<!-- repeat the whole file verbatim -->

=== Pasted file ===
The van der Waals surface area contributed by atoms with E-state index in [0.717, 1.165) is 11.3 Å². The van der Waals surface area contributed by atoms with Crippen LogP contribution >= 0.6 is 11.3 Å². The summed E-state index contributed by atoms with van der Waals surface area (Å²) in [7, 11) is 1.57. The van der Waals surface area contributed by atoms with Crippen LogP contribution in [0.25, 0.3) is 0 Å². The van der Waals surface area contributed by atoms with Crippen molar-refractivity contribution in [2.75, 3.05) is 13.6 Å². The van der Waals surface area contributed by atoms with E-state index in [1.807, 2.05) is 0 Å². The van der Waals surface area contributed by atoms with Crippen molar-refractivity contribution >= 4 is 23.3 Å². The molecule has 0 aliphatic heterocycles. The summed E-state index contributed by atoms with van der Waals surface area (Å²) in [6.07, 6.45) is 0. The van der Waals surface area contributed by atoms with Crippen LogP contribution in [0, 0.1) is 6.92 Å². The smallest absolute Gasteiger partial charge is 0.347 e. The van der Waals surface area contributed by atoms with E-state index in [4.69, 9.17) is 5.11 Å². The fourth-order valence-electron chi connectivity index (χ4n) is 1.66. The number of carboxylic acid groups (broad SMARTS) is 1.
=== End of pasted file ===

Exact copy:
The van der Waals surface area contributed by atoms with E-state index in [0.717, 1.165) is 11.3 Å². The van der Waals surface area contributed by atoms with Crippen LogP contribution >= 0.6 is 11.3 Å². The summed E-state index contributed by atoms with van der Waals surface area (Å²) in [7, 11) is 1.57. The van der Waals surface area contributed by atoms with Crippen LogP contribution in [0.25, 0.3) is 0 Å². The van der Waals surface area contributed by atoms with Crippen molar-refractivity contribution in [2.75, 3.05) is 13.6 Å². The van der Waals surface area contributed by atoms with E-state index in [1.807, 2.05) is 0 Å². The van der Waals surface area contributed by atoms with Crippen molar-refractivity contribution >= 4 is 23.3 Å². The molecule has 0 aliphatic heterocycles. The summed E-state index contributed by atoms with van der Waals surface area (Å²) in [6.07, 6.45) is 0. The van der Waals surface area contributed by atoms with Crippen LogP contribution in [0, 0.1) is 6.92 Å². The smallest absolute Gasteiger partial charge is 0.347 e. The van der Waals surface area contributed by atoms with E-state index in [4.69, 9.17) is 5.11 Å². The fourth-order valence-electron chi connectivity index (χ4n) is 1.66. The number of carboxylic acid groups (broad SMARTS) is 1.